Saturday, August 29, 2009
Inside the Mind of Youth Pastors: A Church Leaders Guide to Staffing and Leading Youth Pastors by Mark Riddle
Title: Inside the Mind of Youth Pastors: A Church Leaders Guide to Staffing and Leading Youth Pastors by Mark Riddle
How it was obtained: I purchased it along with some other ministry books from Amazon.com.
Time spent on the "to read" shelf: 3 months.
Days spent reading it: 2 days.
Why I read it: I am always looking for good books about ministry and youth pastoring. I thought this might be a good one to read.
Brief review: This is a book about hiring youth pastors. It also deals with developing relationships between staff members.
One thing this book does well, it breaks down good and bad reasons to hire a youth pastor. Riddle argues that a youth pastor should not be hired to take away ministry from church volunteers who are too busy to work with youth. A youth pastor should be hired for strategizing and coordinating. A youth pastor should be a support for the church ministry as a whole. I like how Mark Riddle talks about not hiring a youth pastor just because it has always been that way, or the church needs someone to take care of the kids. Youth ministry should be a church-wide ministry, not just a place for the youth pastor to minister alone.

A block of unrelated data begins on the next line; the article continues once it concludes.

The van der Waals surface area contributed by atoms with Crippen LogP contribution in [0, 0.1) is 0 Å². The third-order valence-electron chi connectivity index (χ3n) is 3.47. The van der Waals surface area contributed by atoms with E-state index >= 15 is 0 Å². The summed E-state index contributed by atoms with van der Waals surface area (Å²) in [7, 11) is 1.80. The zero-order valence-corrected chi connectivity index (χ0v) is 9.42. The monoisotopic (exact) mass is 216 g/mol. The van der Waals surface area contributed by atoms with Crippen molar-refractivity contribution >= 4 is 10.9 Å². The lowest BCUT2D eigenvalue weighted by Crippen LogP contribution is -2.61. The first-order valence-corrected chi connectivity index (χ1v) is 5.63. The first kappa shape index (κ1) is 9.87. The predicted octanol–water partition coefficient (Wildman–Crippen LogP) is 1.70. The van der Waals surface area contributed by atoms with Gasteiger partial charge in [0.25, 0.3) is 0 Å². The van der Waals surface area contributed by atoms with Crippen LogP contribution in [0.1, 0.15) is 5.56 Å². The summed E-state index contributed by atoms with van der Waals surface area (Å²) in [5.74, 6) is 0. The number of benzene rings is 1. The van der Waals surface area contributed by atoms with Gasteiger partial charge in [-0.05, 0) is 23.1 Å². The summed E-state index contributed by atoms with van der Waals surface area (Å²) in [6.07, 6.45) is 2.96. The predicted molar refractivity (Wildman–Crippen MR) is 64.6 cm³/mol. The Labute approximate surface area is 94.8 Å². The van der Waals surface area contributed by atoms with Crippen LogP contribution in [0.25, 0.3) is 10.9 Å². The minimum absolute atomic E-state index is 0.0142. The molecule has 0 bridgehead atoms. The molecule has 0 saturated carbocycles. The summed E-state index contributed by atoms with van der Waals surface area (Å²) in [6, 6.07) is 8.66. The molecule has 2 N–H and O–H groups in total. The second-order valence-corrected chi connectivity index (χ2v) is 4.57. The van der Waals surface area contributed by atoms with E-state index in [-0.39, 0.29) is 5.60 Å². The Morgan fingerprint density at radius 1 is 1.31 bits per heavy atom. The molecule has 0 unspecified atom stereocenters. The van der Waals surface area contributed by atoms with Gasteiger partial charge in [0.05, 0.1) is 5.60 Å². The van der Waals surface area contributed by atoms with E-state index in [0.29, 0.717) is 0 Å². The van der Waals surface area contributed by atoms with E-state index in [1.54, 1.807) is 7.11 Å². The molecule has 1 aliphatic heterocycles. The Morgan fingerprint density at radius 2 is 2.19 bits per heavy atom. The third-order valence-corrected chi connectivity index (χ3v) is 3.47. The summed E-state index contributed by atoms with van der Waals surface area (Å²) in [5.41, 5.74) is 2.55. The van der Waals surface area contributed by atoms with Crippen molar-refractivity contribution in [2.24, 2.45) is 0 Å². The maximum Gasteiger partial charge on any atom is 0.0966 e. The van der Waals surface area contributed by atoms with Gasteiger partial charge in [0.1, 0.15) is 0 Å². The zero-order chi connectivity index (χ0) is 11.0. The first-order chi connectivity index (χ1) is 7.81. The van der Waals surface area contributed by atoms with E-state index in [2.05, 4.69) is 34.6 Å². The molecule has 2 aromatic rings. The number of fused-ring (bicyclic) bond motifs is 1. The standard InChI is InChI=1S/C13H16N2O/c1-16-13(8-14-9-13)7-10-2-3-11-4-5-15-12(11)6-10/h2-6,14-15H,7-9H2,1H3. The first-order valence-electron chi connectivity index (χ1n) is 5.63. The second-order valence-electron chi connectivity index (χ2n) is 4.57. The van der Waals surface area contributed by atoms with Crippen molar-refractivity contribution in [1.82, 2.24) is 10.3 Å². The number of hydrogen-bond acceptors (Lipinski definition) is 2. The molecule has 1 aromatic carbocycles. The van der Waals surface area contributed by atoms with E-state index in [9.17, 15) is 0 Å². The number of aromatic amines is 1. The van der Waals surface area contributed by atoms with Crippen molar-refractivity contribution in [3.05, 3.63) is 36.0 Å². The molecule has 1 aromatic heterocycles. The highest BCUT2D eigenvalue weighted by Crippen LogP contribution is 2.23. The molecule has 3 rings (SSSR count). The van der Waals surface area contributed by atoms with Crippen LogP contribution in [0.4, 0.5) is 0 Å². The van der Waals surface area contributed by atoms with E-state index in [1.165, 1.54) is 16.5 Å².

The second half of the book deals with develoiping the relationship between a senior pastor and a youth pastor. I thought there were some good ideas in this section. Riddle talks about cooperation, having a mentoring mentality, and teamwork as keys. The very last section of the book deals with some odds and ends including sections on unwritten expectations of the congregation (fix my kid!), number comparisons, and a short chapter on part-time youth pastors (those poor souls).
This book was a quick read. I think it would be great for a search committee to go through (if they are willing to think through the process differently than it has been done before). I think it would also be a great resource for a senior pastor and youth pastor to go through together, especially if rifts have started to develop in their relationship.
The stereotypes of the youth pastor who can't be bothered with theology and the senior pastor who can't be bothered with the reality of modern culture are fading. Over the last several years, I've seen an increase in the number of youth pastors who are deeply engaged with theology through reading and dialogue. I'm not suggesting that they're parsing systematic theology, but they are reflecting on the nature of their beliefs as they relate to youth ministry and your church. More and more youth pastors are seeing the importance of letting theology inform how the local church does ministry. This is an exciting time to be working with youth pastors.
Stars: 4 out of 5.
Final Word: Mindful.